Saturday, May 26, 2018

A shockingly happy Pilsen during Nazism

Right now, judging by the commenters' activity, the hottest article at, Czechia's leading center-right news server, is about the collaboration of the mainstream Czech society with the Nazi overlords during the Second World War:
Pilsen during the Protectorate. It's time to get rid of certain illusions about our heroism.
Here is my translation.

Škoda Works, a Pilsen's factory, was one of the largest armories of Hitler's Third Reich. Its employees enjoyed material benefits and the actual life of the wartime Pilsen isn't overlapping with our visions about the dark years during the war. "It's time to say even things that aren't too pleasant for us," the publicist Zdeněk Roučka argues.

His new book titled "Labor Is Honor" brings us a testimony about the Protectorate times in Pilsen. The first photograph is from Škoda Works where they are just producing Hetzer, a tank destroyer.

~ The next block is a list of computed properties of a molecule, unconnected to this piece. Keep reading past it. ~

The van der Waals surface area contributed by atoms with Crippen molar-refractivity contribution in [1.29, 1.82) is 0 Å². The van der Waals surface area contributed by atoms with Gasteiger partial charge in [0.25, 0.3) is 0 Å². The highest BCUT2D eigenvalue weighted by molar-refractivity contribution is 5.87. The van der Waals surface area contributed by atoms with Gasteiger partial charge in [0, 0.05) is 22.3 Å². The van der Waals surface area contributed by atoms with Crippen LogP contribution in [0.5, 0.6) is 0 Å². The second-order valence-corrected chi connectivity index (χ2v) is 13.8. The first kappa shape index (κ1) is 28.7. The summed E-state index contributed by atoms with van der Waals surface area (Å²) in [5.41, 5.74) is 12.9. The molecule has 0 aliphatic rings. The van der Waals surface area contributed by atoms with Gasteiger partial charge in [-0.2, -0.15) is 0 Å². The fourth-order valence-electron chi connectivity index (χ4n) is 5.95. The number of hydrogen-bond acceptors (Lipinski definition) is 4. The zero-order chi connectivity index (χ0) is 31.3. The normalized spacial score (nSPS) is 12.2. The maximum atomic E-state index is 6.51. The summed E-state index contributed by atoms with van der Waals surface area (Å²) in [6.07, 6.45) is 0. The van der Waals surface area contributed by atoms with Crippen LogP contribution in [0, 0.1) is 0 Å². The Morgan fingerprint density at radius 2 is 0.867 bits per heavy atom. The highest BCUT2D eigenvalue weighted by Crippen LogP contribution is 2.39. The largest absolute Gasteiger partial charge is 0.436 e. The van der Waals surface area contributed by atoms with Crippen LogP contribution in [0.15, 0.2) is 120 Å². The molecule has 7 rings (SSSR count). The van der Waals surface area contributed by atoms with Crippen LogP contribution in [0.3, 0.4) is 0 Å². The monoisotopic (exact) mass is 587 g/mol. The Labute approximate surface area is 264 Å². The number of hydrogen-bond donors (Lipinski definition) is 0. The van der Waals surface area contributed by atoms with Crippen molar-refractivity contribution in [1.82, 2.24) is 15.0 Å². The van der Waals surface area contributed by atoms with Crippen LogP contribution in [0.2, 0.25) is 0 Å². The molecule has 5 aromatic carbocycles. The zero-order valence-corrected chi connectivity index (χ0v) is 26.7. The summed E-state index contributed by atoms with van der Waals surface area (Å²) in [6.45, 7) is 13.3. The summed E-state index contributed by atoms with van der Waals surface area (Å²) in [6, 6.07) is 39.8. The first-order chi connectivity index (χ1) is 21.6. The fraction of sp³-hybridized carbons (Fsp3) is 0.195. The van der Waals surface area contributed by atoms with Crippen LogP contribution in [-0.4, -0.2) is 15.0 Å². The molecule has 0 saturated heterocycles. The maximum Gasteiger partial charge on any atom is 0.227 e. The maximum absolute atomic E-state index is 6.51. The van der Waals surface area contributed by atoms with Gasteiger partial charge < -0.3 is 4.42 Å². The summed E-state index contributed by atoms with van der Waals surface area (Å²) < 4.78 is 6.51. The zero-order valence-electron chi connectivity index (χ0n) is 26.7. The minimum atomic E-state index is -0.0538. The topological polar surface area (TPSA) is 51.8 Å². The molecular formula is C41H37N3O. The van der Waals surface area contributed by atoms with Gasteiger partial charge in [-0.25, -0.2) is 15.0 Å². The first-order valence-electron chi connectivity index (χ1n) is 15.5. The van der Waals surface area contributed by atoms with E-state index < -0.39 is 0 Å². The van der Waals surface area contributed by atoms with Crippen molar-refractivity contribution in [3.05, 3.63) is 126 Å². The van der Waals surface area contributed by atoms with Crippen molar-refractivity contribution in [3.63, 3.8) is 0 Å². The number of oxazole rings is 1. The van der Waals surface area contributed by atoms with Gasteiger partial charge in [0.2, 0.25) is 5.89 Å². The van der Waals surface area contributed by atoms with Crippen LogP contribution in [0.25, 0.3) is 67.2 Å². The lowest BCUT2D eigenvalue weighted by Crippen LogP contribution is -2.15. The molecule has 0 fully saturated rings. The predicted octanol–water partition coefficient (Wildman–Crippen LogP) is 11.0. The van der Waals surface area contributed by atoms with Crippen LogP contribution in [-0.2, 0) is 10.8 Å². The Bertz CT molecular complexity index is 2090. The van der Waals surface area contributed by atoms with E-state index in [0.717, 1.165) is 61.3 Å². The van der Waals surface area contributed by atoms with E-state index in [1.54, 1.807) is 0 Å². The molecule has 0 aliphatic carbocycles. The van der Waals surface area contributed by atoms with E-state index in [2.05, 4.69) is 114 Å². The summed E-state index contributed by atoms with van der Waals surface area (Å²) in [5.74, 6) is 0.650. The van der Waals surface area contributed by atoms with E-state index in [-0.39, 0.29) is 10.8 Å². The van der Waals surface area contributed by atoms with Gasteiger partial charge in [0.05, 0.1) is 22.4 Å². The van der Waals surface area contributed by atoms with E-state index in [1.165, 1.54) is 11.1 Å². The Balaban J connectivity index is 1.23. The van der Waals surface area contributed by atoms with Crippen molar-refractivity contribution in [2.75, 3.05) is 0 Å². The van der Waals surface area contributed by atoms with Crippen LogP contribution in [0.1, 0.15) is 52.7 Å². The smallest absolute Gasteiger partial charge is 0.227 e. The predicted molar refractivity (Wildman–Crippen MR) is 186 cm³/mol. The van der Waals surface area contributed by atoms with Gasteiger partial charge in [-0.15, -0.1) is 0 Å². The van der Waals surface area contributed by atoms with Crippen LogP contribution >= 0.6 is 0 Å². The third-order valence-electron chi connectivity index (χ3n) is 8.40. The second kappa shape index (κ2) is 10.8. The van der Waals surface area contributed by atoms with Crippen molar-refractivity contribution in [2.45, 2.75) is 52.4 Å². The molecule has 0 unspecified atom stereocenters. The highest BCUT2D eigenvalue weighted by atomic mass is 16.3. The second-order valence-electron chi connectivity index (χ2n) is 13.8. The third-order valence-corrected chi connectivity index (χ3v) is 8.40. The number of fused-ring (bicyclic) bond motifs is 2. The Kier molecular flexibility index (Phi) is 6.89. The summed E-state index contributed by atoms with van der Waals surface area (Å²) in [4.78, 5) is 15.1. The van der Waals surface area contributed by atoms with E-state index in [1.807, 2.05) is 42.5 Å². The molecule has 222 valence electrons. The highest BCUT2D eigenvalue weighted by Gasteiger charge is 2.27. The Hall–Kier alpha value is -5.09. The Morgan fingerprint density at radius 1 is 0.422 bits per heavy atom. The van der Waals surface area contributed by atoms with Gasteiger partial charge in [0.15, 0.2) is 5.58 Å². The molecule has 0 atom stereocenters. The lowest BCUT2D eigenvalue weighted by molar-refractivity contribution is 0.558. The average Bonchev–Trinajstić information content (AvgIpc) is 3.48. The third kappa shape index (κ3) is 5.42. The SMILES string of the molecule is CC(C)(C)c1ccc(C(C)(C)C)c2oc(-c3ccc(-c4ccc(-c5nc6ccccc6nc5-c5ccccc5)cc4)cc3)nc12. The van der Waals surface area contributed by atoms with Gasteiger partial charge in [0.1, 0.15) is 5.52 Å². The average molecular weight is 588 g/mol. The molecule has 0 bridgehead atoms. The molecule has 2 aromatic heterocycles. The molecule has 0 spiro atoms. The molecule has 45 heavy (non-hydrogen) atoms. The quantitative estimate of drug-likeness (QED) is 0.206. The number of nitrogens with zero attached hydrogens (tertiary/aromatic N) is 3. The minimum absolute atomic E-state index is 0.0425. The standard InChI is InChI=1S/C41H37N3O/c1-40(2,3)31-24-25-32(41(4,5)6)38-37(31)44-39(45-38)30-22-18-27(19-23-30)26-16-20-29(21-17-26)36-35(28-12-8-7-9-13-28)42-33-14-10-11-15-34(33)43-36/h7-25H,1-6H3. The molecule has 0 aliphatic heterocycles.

He is the author of a new book that provides us with a multi-layered image of the Protectorate times not only in Pilsen, building on 780 unique photographs.

What is the picture of Pilsen that your book presents? Was it a city where people lived relatively comfortably, in comparison with the Protectorate?

Maybe in the first stage of the war. My aim was to show that the war proceeded differently than elsewhere – Škoda Works was one of the largest armories in the Reich. On the Protectorate territory, it wasn't the only armory, however. We had about 300 of them, not counting the smallest production units. I wanted to write an antipode to the books about the heroes of the Heydrichiad, the terror that followed the assassination of Reinhard Heydrich, I wanted to show the normal life. In that way, your respect for the heroes increases further.